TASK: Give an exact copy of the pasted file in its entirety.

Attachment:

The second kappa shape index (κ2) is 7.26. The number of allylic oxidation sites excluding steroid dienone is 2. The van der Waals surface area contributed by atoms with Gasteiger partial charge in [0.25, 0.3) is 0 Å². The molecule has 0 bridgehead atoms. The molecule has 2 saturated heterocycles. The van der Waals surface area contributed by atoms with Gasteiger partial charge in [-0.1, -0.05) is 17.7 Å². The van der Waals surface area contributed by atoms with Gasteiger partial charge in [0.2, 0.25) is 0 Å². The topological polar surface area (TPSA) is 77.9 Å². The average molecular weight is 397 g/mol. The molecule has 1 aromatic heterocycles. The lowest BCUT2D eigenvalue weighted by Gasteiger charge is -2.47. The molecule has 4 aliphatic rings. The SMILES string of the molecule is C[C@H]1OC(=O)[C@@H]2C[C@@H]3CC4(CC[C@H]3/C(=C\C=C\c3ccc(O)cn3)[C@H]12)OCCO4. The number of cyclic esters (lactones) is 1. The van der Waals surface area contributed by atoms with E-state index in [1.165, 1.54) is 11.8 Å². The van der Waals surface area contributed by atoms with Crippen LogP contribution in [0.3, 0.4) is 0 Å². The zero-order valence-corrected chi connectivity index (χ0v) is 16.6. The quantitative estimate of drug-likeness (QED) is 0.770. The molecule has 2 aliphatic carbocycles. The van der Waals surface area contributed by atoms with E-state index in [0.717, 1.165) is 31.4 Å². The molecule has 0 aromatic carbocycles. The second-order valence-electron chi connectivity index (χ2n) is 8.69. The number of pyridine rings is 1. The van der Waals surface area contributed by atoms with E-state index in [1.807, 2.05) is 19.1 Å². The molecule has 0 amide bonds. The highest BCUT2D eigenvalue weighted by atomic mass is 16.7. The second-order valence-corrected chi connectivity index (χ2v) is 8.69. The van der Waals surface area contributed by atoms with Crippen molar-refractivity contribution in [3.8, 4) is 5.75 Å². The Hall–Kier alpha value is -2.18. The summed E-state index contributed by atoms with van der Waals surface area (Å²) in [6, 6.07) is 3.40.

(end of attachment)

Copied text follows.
The second kappa shape index (κ2) is 7.26. The number of allylic oxidation sites excluding steroid dienone is 2. The van der Waals surface area contributed by atoms with Gasteiger partial charge in [0.25, 0.3) is 0 Å². The molecule has 0 bridgehead atoms. The molecule has 2 saturated heterocycles. The van der Waals surface area contributed by atoms with Gasteiger partial charge in [-0.1, -0.05) is 17.7 Å². The van der Waals surface area contributed by atoms with Gasteiger partial charge in [0.2, 0.25) is 0 Å². The topological polar surface area (TPSA) is 77.9 Å². The average molecular weight is 397 g/mol. The molecule has 1 aromatic heterocycles. The lowest BCUT2D eigenvalue weighted by Gasteiger charge is -2.47. The molecule has 4 aliphatic rings. The SMILES string of the molecule is C[C@H]1OC(=O)[C@@H]2C[C@@H]3CC4(CC[C@H]3/C(=C\C=C\c3ccc(O)cn3)[C@H]12)OCCO4. The number of cyclic esters (lactones) is 1. The van der Waals surface area contributed by atoms with E-state index in [1.165, 1.54) is 11.8 Å². The van der Waals surface area contributed by atoms with Crippen LogP contribution in [0.3, 0.4) is 0 Å². The zero-order valence-corrected chi connectivity index (χ0v) is 16.6. The quantitative estimate of drug-likeness (QED) is 0.770. The molecule has 2 aliphatic carbocycles. The van der Waals surface area contributed by atoms with E-state index in [0.717, 1.165) is 31.4 Å². The molecule has 0 aromatic carbocycles. The second-order valence-electron chi connectivity index (χ2n) is 8.69. The number of pyridine rings is 1. The van der Waals surface area contributed by atoms with E-state index in [1.807, 2.05) is 19.1 Å². The molecule has 0 amide bonds. The highest BCUT2D eigenvalue weighted by atomic mass is 16.7. The second-order valence-corrected chi connectivity index (χ2v) is 8.69. The van der Waals surface area contributed by atoms with Crippen molar-refractivity contribution in [3.8, 4) is 5.75 Å². The Hall–Kier alpha value is -2.18. The summed E-state index contributed by atoms with van der Waals surface area (Å²) in [6, 6.07) is 3.40.